We often get asked about money in Central America, Mexico and Cuba…
Today we answer these questions in this epic mini travel guide:
- Can I use US dollars in Central America and Mexico?
- Are there ATM’s in Cuba or on the island of Utila?
- What cards will work in cash machines?
- What money should I take to Cuba?
- What is the currency of: Mexico; Cuba; Costa Rica; Panama; Nicaragua; Guatemala; Belize?
- How do you avoid withdrawal fees from banks?
- What is the best way to exchange money in Central America?
Travel tips for money in Central America, Mexico and Cuba.
Prepare your bank for your travels.
Call your bank before you travel and let them know every country you will be travelling to. Banks tend to freeze accounts for security reasons if your card is used in a strange country, so avoid the hassle of being stuck at night with no cash by letting them know ahead of time.
Choose an account that offers free international withdrawals
Be organised before you leave and find a bank that will give you free international ATM withdrawals.
In Australia there is a great comparison website Savings Account Finder that will show you which banks charge for international withdrawals. (If you know of any similar sites for other countries please share them below!).
Don’t change money at airports or money exchange.
You will generally get better rates at an ATM, especially if you take out as much as possible and avoid withdrawal fees. Airports have notoriously poor exchange rates.
Note: The only exception to this is Cuba, where you will need to take cash and use an official exchange service, as ATM fees are huge.
Take out extra cash
Due to ATM fees, the less times you go to the bank the better, so aim to take out as much as you will need for a week or two.
Even if you avoid fees at home, you will generally get flat fees at the ATM themselves, so take out the maximum allowable and find the banks machines that have larger maximums.
HSBC has a huge withdrawal limit, low fees and is available in many countries. Davivienda in Colombia has a max of 750,000 COP. The locals at your hostel will often know which local ATM’s have the largest allowable limits.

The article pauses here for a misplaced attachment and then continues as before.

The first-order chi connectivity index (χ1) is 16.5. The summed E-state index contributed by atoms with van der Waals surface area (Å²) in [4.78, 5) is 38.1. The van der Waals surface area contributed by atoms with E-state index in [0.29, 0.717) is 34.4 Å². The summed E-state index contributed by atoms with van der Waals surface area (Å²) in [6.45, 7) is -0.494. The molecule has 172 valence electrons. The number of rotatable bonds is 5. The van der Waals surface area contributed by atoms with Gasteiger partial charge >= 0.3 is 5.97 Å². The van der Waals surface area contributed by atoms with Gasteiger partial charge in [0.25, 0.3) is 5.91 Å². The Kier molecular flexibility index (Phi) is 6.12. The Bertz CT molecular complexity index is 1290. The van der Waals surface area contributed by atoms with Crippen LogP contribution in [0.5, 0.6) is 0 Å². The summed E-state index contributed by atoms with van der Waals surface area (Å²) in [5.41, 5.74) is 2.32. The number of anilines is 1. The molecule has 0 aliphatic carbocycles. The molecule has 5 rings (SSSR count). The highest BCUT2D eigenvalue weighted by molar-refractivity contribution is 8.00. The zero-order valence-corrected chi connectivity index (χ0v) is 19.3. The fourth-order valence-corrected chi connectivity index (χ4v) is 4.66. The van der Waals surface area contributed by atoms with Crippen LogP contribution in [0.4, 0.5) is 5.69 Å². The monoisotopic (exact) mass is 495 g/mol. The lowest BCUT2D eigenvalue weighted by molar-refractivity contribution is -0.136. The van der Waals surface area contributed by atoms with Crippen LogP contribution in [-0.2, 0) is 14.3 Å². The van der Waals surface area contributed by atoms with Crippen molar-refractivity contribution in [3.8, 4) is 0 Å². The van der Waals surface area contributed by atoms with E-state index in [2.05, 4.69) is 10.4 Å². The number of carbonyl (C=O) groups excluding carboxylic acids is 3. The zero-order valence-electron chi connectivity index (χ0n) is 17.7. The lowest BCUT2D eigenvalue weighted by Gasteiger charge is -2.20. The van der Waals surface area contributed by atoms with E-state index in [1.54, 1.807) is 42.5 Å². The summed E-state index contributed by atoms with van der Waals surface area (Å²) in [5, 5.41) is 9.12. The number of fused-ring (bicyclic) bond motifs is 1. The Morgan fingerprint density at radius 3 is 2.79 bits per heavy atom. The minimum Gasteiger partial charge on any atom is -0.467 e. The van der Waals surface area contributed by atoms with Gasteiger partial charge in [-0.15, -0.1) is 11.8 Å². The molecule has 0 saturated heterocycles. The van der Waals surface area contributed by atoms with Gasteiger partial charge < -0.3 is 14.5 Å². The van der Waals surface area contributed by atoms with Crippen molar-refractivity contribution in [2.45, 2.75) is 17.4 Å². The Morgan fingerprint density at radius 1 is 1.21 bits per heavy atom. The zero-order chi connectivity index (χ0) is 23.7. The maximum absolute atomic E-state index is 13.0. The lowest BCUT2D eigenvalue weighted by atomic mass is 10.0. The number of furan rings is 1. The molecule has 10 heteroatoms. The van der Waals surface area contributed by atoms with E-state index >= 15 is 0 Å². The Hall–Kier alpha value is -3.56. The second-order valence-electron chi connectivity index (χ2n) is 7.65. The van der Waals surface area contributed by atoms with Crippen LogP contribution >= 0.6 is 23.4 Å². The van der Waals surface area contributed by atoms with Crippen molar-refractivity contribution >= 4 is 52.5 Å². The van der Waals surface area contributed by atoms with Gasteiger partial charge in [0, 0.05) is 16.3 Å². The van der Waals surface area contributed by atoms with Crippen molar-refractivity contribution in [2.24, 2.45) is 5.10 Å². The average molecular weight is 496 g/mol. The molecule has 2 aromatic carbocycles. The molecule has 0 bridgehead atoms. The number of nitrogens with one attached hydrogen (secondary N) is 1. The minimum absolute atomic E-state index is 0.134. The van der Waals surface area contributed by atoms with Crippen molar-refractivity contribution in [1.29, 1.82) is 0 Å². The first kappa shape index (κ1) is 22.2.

In some places (like Utila) there are limited machines all with small limits. If you know you are going to a place like this, take as much cash as you feel comfortable carrying to avoid fees.
Don’t expect to use your credit cards
If you are staying in 4-5 star hotels or shopping in major malls then your credit card is usually fine to use. But if you are on the budget trail, you will find very few hostels, rental properties, taxis, shops or restaurants that will accept credit cards. Be prepared to live entirely on a cash basis, especially in countries like Cuba, Nicaragua, Guatemala and Belize.
Unless you are organised and shop around for a plan that gives you free international withdrawals, the banks get you at both ends. Your home bank will charge anything from $0 – $9 on average for each international withdrawal. The bank in Central America/Mexico will charge you anything from $2-4 on average.
The bank in Cuba will charge you a percentage of your withdrawal limit. The two Bank/ATM fees we paid in Cuba were $16 and $24 respectively… yes this hurts!!
So make sure that at least you get an account which waives to fees at home!
Money in Panama
The currency of Panama is officially the Balboa which is tied 1:1 to the US Dollar which is also legal tender. The Balboa coins are the same size and shape as US coins, and both currencies are used interchangeably although it seems US currency is more common. ATM’s in Panama distribute US Dollars.